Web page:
My initial impression of the film was how effectively all the storytelling techniques worked together; I doubt I have been as impressed by any movie this year as I was with the first half an hour of this. However eventually the emotion and the intensity of the fractured relationships takes over and you forget the stylistic elements of the film and become engrossed in its heart.
I was struck by the fact that nothing actually happens in the movie; everything is accounted after-the-fact by the people involved. And yet you would be forgiven for reacting as if it were happening on screen in front of you, such is the emotional connection the audience has to the story.
Destined for the 9pm slot on Channel 4, The Arbor is one to look out for if you haven’t already seen it; an emotional journey that allows us to make our own judgements instead of ramming an agenda down our throat.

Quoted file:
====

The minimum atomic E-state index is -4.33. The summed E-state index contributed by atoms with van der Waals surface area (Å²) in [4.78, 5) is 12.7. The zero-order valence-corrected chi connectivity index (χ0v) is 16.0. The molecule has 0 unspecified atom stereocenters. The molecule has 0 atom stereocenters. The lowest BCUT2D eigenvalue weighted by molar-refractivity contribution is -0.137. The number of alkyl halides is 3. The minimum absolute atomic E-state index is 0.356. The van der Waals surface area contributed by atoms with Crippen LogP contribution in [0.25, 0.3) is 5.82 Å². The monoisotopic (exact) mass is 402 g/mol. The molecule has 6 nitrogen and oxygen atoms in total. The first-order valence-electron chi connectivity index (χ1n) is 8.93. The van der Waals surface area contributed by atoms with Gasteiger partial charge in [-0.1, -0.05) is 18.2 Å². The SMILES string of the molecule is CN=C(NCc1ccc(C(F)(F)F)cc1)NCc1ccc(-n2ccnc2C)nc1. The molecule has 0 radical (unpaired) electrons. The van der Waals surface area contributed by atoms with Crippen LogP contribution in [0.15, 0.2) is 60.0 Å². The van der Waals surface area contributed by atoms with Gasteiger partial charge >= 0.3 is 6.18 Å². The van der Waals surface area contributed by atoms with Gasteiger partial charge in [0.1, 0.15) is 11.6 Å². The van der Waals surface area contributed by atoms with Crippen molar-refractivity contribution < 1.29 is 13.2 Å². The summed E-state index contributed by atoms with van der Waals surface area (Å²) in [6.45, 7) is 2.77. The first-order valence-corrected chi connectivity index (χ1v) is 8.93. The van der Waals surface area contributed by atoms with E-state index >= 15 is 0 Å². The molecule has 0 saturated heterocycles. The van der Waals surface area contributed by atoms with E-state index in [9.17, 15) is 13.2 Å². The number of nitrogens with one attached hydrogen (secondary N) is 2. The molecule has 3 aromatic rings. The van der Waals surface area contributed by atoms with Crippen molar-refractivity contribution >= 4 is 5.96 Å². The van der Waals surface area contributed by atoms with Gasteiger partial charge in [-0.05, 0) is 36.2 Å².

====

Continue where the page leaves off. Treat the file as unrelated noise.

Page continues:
Filmmaker Mike Leigh is considered one of England’s national treasures. His films are always prefaced with quotes like “another instant classic” and “probably his best work to date”.
I find praise like that hard to stomach because I think it can affect cinema-goers in one of two ways. It will either encourage people to agree with the sentiments of critics without deciding for themselves what they really think or force them try to pick holes in the films if they don’t like feeling they’re being told what to think.
In my opinion Another Year was brilliant, but less as a film and more as a slice of life, which in essence is what the film is really all about.
It uses the seasons to show glimpses of the lives of several people that interact with Gerri and Tom (Ruth Sheen and Jim Broadbent) and gravitate around their homes, particularly one overbearing friend named Mary, played by Lesley Manville.